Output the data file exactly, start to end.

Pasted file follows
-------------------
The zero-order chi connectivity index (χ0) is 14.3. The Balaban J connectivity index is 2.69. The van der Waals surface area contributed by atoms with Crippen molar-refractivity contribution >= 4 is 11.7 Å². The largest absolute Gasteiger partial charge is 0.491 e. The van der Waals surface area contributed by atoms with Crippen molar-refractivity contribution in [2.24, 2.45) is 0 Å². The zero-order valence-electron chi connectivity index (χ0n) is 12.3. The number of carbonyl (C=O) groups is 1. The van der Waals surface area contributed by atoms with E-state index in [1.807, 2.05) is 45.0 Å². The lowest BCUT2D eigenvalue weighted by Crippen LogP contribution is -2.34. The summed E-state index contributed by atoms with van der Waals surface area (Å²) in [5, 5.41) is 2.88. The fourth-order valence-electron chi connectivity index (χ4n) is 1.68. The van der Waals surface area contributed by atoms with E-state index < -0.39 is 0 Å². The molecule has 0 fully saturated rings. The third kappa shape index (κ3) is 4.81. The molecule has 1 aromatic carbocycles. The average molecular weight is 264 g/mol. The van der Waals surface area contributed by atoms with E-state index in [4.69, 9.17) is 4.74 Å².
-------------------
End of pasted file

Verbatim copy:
The zero-order chi connectivity index (χ0) is 14.3. The Balaban J connectivity index is 2.69. The van der Waals surface area contributed by atoms with Crippen molar-refractivity contribution >= 4 is 11.7 Å². The largest absolute Gasteiger partial charge is 0.491 e. The van der Waals surface area contributed by atoms with Crippen molar-refractivity contribution in [2.24, 2.45) is 0 Å². The zero-order valence-electron chi connectivity index (χ0n) is 12.3. The number of carbonyl (C=O) groups is 1. The van der Waals surface area contributed by atoms with E-state index in [1.807, 2.05) is 45.0 Å². The lowest BCUT2D eigenvalue weighted by Crippen LogP contribution is -2.34. The summed E-state index contributed by atoms with van der Waals surface area (Å²) in [5, 5.41) is 2.88. The fourth-order valence-electron chi connectivity index (χ4n) is 1.68. The van der Waals surface area contributed by atoms with E-state index < -0.39 is 0 Å². The molecule has 0 fully saturated rings. The third kappa shape index (κ3) is 4.81. The molecule has 1 aromatic carbocycles. The average molecular weight is 264 g/mol. The van der Waals surface area contributed by atoms with E-state index in [4.69, 9.17) is 4.74 Å².